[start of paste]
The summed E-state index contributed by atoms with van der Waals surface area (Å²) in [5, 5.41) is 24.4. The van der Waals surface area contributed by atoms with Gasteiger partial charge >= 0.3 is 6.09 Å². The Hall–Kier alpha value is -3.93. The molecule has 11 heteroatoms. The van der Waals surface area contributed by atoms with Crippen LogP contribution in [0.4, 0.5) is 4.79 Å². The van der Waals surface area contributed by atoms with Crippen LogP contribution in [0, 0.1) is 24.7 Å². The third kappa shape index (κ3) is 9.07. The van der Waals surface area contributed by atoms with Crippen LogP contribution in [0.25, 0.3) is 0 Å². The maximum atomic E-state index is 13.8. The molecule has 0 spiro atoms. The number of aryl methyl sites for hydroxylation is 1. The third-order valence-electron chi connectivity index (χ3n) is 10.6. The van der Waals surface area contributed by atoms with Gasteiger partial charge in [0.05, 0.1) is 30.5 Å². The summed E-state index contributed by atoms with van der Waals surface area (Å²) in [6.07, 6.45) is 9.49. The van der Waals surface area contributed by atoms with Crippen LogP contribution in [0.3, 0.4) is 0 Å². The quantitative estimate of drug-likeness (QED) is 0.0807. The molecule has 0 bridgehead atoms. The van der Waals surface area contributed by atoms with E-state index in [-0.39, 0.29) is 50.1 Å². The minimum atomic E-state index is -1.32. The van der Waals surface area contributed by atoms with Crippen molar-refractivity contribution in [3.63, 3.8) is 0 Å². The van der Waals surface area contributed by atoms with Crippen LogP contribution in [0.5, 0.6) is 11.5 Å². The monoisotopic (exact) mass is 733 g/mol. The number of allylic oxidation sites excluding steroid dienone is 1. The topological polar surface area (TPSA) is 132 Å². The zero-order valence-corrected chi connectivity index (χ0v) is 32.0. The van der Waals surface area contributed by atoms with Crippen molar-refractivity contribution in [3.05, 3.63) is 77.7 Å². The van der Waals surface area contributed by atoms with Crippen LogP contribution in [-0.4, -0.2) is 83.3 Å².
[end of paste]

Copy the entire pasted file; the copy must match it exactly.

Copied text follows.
The summed E-state index contributed by atoms with van der Waals surface area (Å²) in [5, 5.41) is 24.4. The van der Waals surface area contributed by atoms with Gasteiger partial charge >= 0.3 is 6.09 Å². The Hall–Kier alpha value is -3.93. The molecule has 11 heteroatoms. The van der Waals surface area contributed by atoms with Crippen LogP contribution in [0.4, 0.5) is 4.79 Å². The van der Waals surface area contributed by atoms with Crippen LogP contribution in [0, 0.1) is 24.7 Å². The third kappa shape index (κ3) is 9.07. The van der Waals surface area contributed by atoms with Crippen LogP contribution in [0.25, 0.3) is 0 Å². The maximum atomic E-state index is 13.8. The molecule has 0 spiro atoms. The number of aryl methyl sites for hydroxylation is 1. The third-order valence-electron chi connectivity index (χ3n) is 10.6. The van der Waals surface area contributed by atoms with Gasteiger partial charge in [0.05, 0.1) is 30.5 Å². The summed E-state index contributed by atoms with van der Waals surface area (Å²) in [6.07, 6.45) is 9.49. The van der Waals surface area contributed by atoms with Crippen LogP contribution in [0.3, 0.4) is 0 Å². The quantitative estimate of drug-likeness (QED) is 0.0807. The molecule has 0 bridgehead atoms. The van der Waals surface area contributed by atoms with E-state index in [-0.39, 0.29) is 50.1 Å². The minimum atomic E-state index is -1.32. The van der Waals surface area contributed by atoms with Crippen molar-refractivity contribution in [3.63, 3.8) is 0 Å². The van der Waals surface area contributed by atoms with Crippen LogP contribution in [0.5, 0.6) is 11.5 Å². The monoisotopic (exact) mass is 733 g/mol. The number of allylic oxidation sites excluding steroid dienone is 1. The topological polar surface area (TPSA) is 132 Å². The zero-order valence-corrected chi connectivity index (χ0v) is 32.0. The van der Waals surface area contributed by atoms with Crippen molar-refractivity contribution in [3.05, 3.63) is 77.7 Å². The van der Waals surface area contributed by atoms with Crippen LogP contribution in [-0.4, -0.2) is 83.3 Å².